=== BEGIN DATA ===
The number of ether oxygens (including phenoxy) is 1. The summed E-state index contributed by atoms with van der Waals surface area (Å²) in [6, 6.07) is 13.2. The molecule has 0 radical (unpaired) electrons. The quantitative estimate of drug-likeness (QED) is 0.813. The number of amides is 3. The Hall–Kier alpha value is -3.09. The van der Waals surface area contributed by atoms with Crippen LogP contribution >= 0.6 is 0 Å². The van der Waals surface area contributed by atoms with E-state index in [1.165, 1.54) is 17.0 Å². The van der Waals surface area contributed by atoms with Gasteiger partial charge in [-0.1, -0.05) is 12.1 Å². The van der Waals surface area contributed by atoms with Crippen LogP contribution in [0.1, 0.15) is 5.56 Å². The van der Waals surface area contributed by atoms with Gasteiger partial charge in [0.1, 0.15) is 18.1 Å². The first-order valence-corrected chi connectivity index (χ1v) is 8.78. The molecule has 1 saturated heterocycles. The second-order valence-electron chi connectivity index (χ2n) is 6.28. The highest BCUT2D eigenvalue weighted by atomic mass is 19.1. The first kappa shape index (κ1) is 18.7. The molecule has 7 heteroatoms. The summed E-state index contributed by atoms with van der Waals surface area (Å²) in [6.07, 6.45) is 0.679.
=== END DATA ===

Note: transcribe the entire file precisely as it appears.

The number of ether oxygens (including phenoxy) is 1. The summed E-state index contributed by atoms with van der Waals surface area (Å²) in [6, 6.07) is 13.2. The molecule has 0 radical (unpaired) electrons. The quantitative estimate of drug-likeness (QED) is 0.813. The number of amides is 3. The Hall–Kier alpha value is -3.09. The van der Waals surface area contributed by atoms with Crippen LogP contribution >= 0.6 is 0 Å². The van der Waals surface area contributed by atoms with E-state index in [1.165, 1.54) is 17.0 Å². The van der Waals surface area contributed by atoms with Gasteiger partial charge in [-0.1, -0.05) is 12.1 Å². The van der Waals surface area contributed by atoms with Crippen LogP contribution in [0.1, 0.15) is 5.56 Å². The van der Waals surface area contributed by atoms with Gasteiger partial charge in [0.1, 0.15) is 18.1 Å². The first-order valence-corrected chi connectivity index (χ1v) is 8.78. The molecule has 1 saturated heterocycles. The second-order valence-electron chi connectivity index (χ2n) is 6.28. The highest BCUT2D eigenvalue weighted by atomic mass is 19.1. The first kappa shape index (κ1) is 18.7. The molecule has 7 heteroatoms. The summed E-state index contributed by atoms with van der Waals surface area (Å²) in [6.07, 6.45) is 0.679.